|The last time D&D was ever marketed to cool people.|
Others quest for an El Dorado, a revitalized hobby scented by Febreze instead of cat piss. In this odyssey, families, regular folks, and the ever elusive middle aged soccer mom are skilfully steered clear of all things stigmatizing, difficult and awkward - lost sheep emerging into an engrossing world of participatory narrative that they never knew.
These twin idylls are probably distorted and certainly unrealistic as a characterization of the past or the conceivable future. They read like the “glorious past, glorious future” thinking of extremist terrorist groups (pdf link) although I’ll allow that those who follow roleplaying dreams destroy only disk space on forum servers.
All the same, many of us have glimpsed the possibilities. The impromptu game on a train with an utter non-gamer. The clique of punks in my high school who ran a wild mishmash of Runequest and D&D. And the Eden myth is somewhat true - earlier versions of the rules are more friendly to non-geek play. This is not because the rules themselves were readable and playable by the average person – quite the opposite! Rather, it’s because they invested most of the rules knowledge in the referee.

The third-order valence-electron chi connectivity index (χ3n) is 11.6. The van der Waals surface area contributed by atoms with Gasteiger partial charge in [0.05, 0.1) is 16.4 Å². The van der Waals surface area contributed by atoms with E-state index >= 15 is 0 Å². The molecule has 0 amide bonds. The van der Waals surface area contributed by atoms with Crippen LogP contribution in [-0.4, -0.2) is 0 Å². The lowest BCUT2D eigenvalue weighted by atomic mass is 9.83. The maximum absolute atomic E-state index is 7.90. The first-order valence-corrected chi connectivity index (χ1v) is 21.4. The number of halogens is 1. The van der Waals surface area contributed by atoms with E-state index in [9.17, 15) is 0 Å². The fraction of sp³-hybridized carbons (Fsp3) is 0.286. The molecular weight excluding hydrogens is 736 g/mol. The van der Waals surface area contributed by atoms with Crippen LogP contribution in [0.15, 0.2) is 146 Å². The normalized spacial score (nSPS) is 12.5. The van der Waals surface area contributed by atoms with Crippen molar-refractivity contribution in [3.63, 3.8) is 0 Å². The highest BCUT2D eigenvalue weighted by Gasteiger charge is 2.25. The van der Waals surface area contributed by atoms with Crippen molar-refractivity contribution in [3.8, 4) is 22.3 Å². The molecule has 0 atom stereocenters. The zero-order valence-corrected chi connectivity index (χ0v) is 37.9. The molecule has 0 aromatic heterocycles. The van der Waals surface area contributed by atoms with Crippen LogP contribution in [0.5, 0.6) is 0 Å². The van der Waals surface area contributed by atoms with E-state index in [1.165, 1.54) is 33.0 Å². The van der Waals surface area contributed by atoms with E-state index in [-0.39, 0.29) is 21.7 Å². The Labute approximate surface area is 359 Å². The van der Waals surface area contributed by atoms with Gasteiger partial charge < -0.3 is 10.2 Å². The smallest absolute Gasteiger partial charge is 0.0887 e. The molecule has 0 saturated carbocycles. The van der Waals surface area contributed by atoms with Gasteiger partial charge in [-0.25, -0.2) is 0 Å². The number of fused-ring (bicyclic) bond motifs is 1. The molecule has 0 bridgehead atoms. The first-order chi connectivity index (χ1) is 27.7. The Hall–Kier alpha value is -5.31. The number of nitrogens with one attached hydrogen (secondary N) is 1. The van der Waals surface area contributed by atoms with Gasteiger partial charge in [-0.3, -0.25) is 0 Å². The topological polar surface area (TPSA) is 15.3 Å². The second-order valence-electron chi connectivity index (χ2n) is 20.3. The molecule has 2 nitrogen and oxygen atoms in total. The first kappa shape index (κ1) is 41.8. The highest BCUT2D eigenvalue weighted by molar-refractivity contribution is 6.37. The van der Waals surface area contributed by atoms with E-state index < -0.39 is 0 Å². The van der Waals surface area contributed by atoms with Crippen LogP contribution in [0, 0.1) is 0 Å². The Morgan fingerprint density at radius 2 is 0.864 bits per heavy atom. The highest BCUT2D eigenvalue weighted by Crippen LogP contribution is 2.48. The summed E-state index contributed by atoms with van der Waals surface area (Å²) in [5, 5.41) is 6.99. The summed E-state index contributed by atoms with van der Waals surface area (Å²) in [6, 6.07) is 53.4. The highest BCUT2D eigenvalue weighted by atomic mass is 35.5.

The approach up through AD&D was to give the DM authority and keep as much of the rules secret as possible. The DM Guide was supposed to be a secret from the players, the attack and saving throw matrices locked away inside its covers and behind the sacred screen. Skill use was entirely the province of the DM.
This meant that players could take a naive, analog approach to the game. With no rules knowledge at all, they could proceed by just saying, “I do this, does it work?” More to the point, they didn’t need to be confronted with a wall of stats and procedures. It’s not that they had no agency; it’s that their agency was completely in-character.
And then the nerds ruined it for everyone else; the way that, buying cases of cards at a time, they destroyed Richard Garfield’s vision for Magic: The Gathering as an ever-unfolding surprise. The nerds had to know what they needed to hit armor class zero; they had to have clearly defined skill procedures; eventually, they had to have feats and powers to feel special. As character options< became more complex, optimized builds became a focus and obsession. Instead of the wall of nerd elitism stopping at the DM screen, it grew to enfold the whole playgroup.
So D&D stopped being a one-nerd game and started being a multi-nerd game. Rule systems that put everything up front, no matter how simple, miss this point. To get non-nerd players into the game, you don’t need to increase their sense of understanding or control over the rules. In fact, you want them to ignore the rules and trust the referee. And that’s something you can’t buy in a store – a DM who is socially skilled, deeply knowledgeable, and trustworthy.